Welcome back to our third edition of our refreshed ‘Need To Know’ employment and HR newsletter. Below are some of our key articles:
- Covering New Territory: the Employment Tribunal Considers a Face Mask-Related Dismissal
- COVID-19 pandemic: has it turned back the clock on gender equality?
- Even more changes to the furlough scheme announced!
- In Page v Lord Chancellor, a Christian lay magistrate opposed an adoption application made by a same-sex couple, on the basis of his personal opinion that it was in the best interests for the child to be raised by a mother and a father. The Claimant brought a claim for religious discrimination against the Lord Chancellor when he was subsequently removed from the bench. The Court of Appeal rejected the claim, holding that the Claimant was not removed because of his religion, but because of his refusal to carry out his judicial responsibilities in a non-biased manner and in accordance with the law. As well as being removed from the bench, the Claimant, who was also a non-executive director of an NHS and social care trust, was disciplined by the NHS Trust for comments made during a media interview relating to this same matter in which he, without prior notice to the NHS Trust, expressed his views on homosexuality and same-sex adoption. In Page v NHS Trust Development Authority, the Claimant brought claims for religious discrimination and victimisation against the NHS Trust. In similar reasoning to the Court of Appeal in Page v Lord Chancellor, the Court of Appeal rejected the claims. It held that the Claimant was not disciplined because he was a Christian or he held a belief that it was in the best interests of children to be raised by a mother and a father, but because he made those comments in the national media without informing the NHS Trust. With regards to the Claimant’s Article 9 rights under the ECHR, the Court held that any interference with those rights was justified.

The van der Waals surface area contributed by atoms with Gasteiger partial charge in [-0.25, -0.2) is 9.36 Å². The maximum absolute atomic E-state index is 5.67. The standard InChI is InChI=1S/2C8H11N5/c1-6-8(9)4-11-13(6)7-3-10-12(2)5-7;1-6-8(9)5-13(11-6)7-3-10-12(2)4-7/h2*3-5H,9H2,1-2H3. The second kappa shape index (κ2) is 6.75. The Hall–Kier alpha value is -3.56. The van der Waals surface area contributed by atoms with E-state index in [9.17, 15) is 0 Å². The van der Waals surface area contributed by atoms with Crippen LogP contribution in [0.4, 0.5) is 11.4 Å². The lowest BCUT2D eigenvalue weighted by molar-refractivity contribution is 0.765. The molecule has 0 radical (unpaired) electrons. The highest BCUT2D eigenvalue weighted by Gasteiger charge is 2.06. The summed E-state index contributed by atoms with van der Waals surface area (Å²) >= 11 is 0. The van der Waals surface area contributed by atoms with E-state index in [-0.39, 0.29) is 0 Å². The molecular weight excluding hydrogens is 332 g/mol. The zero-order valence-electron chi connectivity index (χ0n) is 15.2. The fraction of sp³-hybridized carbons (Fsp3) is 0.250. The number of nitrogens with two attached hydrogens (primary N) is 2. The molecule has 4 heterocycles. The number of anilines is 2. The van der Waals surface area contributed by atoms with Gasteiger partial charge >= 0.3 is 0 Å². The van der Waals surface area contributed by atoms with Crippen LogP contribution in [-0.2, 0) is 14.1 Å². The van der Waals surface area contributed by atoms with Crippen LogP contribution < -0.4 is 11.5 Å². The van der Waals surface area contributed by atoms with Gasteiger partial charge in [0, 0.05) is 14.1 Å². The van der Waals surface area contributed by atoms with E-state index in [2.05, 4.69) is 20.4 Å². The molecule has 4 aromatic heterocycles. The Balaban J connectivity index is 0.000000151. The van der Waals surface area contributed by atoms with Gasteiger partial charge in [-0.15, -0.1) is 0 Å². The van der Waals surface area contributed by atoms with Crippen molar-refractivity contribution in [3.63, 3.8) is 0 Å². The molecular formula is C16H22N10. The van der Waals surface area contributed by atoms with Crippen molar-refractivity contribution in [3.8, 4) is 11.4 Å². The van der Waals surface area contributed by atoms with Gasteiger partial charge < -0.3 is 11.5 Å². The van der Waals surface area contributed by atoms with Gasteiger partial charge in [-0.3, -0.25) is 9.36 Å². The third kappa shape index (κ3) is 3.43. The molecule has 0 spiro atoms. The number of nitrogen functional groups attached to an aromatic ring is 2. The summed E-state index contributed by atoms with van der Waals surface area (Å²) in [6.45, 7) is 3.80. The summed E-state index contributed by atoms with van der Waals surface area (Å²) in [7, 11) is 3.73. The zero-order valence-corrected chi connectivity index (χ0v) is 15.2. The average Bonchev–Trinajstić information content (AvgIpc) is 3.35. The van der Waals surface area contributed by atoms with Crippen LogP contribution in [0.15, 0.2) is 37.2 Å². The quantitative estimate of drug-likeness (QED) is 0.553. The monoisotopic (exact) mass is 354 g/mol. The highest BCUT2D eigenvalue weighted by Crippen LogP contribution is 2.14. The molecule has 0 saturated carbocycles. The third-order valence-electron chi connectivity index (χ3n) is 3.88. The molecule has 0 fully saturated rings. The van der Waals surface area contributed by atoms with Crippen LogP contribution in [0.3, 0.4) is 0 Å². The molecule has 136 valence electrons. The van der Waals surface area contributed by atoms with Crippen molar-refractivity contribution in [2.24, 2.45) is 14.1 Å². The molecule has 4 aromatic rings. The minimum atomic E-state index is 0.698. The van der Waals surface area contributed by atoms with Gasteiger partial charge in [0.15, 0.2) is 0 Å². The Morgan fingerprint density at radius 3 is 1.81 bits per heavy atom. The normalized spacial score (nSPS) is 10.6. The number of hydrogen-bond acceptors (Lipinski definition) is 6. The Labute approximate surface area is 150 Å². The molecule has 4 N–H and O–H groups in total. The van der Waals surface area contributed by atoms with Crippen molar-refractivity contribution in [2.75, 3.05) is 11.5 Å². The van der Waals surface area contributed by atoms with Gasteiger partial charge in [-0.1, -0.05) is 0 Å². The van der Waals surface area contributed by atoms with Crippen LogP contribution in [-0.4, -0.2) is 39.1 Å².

- In Northbay Pelagic Limited v Anderson, Mr Anderson was dismissed for five instances of gross misconduct. One of the instances of misconduct was that he had installed surveillance cameras in his office to protect personal confidential information that he had on his personal computer. The ET initially allowed Mr Anderson’s claim for unfair dismissal, which the employer appealed. On appeal, the EAT remitted the claim back to the ET to consider whether it was fair to dismiss Mr Anderson on one of the five grounds. In relation to the surveillance camera however, the EAT held that the dismissal on this basis was outside the band of reasonable responses. The EAT noted that the employer had failed to balance the right to privacy with Mr Anderson’s desire to protect his confidential information. The employer failed to attach any weight to the fact that the camera was in a room to which Mr Anderson, as a rule, had exclusive access, and no one had in fact been captured on camera.